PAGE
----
Watching the darkness fall as the muttonbirds come rushing home, you can’t help but be stunned by the unfolding display of stars. There is no light pollution on Maatsuyker Island (apart from the occasional annoying spotlight of a sheltering crayboat) and because it is not under any regular flight path, the only objects moving in the night sky are meteors and satellites.
By about 10pm, the birds had settled into their nests and silence prevailed once more. But on good weather nights, it was impossible to go inside and turn your back on the beautiful night sky above. I had taken a cheap tarpaulin to the island to use for outdoor painting and drawing. It soon had another life as a groundsheet for star-gazing. We lay on it, on the patch of grass outside Q2 and with pillows and blankets you couldn’t have a more cosy set-up for watching the heavens above.
As well as watching the stars, we loved to spot Iridium Flares – Iridium satellites passing overhead soon after sunset, with their solar panels reflecting the sunlight. If one happens to pass overhead, as it approaches, it quickly grows from a small white light into a blazing flare before dying away again a few seconds later as it continues on its orbit. Marcus would fax us the schedule on a fortnightly basis so we could watch out for them on cloudless nights. You can get predictions for flares by entering your location on website http://www.heavens-above.com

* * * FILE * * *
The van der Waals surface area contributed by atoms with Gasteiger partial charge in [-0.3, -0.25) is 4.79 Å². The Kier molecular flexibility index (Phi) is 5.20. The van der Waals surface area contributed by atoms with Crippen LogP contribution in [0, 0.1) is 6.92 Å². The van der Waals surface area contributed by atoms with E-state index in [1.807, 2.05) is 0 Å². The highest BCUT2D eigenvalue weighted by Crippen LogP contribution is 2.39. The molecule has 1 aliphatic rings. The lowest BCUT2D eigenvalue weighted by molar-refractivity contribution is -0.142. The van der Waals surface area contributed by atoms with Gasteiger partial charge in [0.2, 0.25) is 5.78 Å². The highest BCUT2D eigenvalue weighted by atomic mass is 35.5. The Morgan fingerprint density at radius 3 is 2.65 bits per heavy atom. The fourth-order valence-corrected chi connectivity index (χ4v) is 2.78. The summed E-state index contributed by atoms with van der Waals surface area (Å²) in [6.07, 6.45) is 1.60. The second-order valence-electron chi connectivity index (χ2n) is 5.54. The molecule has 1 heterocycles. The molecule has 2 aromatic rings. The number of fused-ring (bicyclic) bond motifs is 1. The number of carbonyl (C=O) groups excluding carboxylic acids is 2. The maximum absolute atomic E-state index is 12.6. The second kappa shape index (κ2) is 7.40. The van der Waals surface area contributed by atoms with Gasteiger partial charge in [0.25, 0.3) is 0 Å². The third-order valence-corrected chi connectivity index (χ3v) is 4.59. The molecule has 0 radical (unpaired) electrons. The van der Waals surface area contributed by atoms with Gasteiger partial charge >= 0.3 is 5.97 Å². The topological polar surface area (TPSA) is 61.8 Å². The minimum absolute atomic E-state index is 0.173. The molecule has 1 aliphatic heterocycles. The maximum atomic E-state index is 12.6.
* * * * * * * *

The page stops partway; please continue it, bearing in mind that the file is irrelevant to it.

Moonlight on the water was also a very special sight. This photograph was taken on a very calm night when the moon was almost full. Looking west, Cox Bight on the mainland can be seen in the distance. The enlarged image also shows three cray boats that anchored in the shelter of the island that evening.
I was glad I took the tripod to the island so I could photograph at night. I had been hoping to see an Aurora Australis. We didn’t, but with all the other amazing natural phenomena at our finger tips, I could not be disappointed.